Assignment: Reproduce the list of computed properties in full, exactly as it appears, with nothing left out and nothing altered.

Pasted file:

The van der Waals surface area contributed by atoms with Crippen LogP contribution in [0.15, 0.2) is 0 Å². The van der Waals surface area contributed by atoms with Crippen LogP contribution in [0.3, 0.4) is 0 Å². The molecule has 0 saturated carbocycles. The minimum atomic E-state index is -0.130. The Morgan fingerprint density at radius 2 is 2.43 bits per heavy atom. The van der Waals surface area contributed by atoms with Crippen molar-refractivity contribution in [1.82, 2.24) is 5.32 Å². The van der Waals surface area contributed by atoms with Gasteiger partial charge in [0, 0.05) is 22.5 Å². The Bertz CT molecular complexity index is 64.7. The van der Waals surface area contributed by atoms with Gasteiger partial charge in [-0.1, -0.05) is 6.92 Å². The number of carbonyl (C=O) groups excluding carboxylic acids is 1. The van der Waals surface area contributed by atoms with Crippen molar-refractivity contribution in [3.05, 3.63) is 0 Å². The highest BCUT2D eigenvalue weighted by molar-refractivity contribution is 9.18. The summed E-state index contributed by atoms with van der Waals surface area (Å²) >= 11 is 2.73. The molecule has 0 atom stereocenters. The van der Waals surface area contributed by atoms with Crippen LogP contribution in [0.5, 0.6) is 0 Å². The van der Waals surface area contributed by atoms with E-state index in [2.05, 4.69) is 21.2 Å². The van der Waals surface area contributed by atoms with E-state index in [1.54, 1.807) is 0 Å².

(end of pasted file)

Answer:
The van der Waals surface area contributed by atoms with Crippen LogP contribution in [0.15, 0.2) is 0 Å². The van der Waals surface area contributed by atoms with Crippen LogP contribution in [0.3, 0.4) is 0 Å². The molecule has 0 saturated carbocycles. The minimum atomic E-state index is -0.130. The Morgan fingerprint density at radius 2 is 2.43 bits per heavy atom. The van der Waals surface area contributed by atoms with Crippen molar-refractivity contribution in [1.82, 2.24) is 5.32 Å². The van der Waals surface area contributed by atoms with Gasteiger partial charge in [0, 0.05) is 22.5 Å². The Bertz CT molecular complexity index is 64.7. The van der Waals surface area contributed by atoms with Gasteiger partial charge in [-0.1, -0.05) is 6.92 Å². The number of carbonyl (C=O) groups excluding carboxylic acids is 1. The van der Waals surface area contributed by atoms with Crippen molar-refractivity contribution in [3.05, 3.63) is 0 Å². The highest BCUT2D eigenvalue weighted by molar-refractivity contribution is 9.18. The summed E-state index contributed by atoms with van der Waals surface area (Å²) >= 11 is 2.73. The molecule has 0 atom stereocenters. The van der Waals surface area contributed by atoms with Crippen LogP contribution in [0.5, 0.6) is 0 Å². The van der Waals surface area contributed by atoms with E-state index in [2.05, 4.69) is 21.2 Å². The van der Waals surface area contributed by atoms with E-state index in [1.54, 1.807) is 0 Å².